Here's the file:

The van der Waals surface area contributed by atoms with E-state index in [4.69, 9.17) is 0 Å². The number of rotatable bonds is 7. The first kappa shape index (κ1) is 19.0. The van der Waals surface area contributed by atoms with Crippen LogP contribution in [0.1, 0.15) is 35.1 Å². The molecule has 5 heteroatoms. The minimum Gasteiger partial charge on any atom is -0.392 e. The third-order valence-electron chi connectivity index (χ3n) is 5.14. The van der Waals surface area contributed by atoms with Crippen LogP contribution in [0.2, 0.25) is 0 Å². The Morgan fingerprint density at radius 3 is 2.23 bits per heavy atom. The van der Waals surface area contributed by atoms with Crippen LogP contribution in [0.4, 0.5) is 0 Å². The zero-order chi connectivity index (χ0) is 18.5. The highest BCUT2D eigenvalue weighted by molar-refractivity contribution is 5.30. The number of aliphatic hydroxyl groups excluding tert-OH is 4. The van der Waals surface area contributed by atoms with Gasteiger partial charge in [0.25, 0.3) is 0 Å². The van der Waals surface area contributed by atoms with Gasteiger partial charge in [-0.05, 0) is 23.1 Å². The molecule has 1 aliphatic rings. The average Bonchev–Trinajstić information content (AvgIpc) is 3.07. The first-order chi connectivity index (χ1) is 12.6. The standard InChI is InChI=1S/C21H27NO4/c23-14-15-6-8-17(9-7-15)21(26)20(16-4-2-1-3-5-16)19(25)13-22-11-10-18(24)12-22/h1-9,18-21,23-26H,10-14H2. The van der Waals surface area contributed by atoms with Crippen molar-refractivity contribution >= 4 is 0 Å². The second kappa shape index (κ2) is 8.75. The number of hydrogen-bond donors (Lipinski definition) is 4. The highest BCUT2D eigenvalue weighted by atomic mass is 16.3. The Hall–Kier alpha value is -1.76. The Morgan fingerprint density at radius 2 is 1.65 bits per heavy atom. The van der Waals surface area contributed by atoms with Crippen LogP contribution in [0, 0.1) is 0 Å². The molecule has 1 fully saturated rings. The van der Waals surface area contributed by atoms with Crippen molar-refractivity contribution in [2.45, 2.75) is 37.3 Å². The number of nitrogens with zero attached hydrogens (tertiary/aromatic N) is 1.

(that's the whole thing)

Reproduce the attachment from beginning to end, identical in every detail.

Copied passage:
The van der Waals surface area contributed by atoms with E-state index in [4.69, 9.17) is 0 Å². The number of rotatable bonds is 7. The first kappa shape index (κ1) is 19.0. The van der Waals surface area contributed by atoms with Crippen LogP contribution in [0.1, 0.15) is 35.1 Å². The molecule has 5 heteroatoms. The minimum Gasteiger partial charge on any atom is -0.392 e. The third-order valence-electron chi connectivity index (χ3n) is 5.14. The van der Waals surface area contributed by atoms with Crippen LogP contribution in [0.2, 0.25) is 0 Å². The Morgan fingerprint density at radius 3 is 2.23 bits per heavy atom. The van der Waals surface area contributed by atoms with Crippen LogP contribution in [0.4, 0.5) is 0 Å². The zero-order chi connectivity index (χ0) is 18.5. The highest BCUT2D eigenvalue weighted by molar-refractivity contribution is 5.30. The number of aliphatic hydroxyl groups excluding tert-OH is 4. The van der Waals surface area contributed by atoms with Gasteiger partial charge in [0.25, 0.3) is 0 Å². The van der Waals surface area contributed by atoms with Gasteiger partial charge in [-0.05, 0) is 23.1 Å². The molecule has 1 aliphatic rings. The average Bonchev–Trinajstić information content (AvgIpc) is 3.07. The first-order chi connectivity index (χ1) is 12.6. The standard InChI is InChI=1S/C21H27NO4/c23-14-15-6-8-17(9-7-15)21(26)20(16-4-2-1-3-5-16)19(25)13-22-11-10-18(24)12-22/h1-9,18-21,23-26H,10-14H2. The van der Waals surface area contributed by atoms with Crippen molar-refractivity contribution >= 4 is 0 Å². The second kappa shape index (κ2) is 8.75. The number of hydrogen-bond donors (Lipinski definition) is 4. The highest BCUT2D eigenvalue weighted by atomic mass is 16.3. The Hall–Kier alpha value is -1.76. The Morgan fingerprint density at radius 2 is 1.65 bits per heavy atom. The van der Waals surface area contributed by atoms with Crippen LogP contribution in [0, 0.1) is 0 Å². The molecule has 1 fully saturated rings. The van der Waals surface area contributed by atoms with Crippen molar-refractivity contribution in [2.45, 2.75) is 37.3 Å². The number of nitrogens with zero attached hydrogens (tertiary/aromatic N) is 1.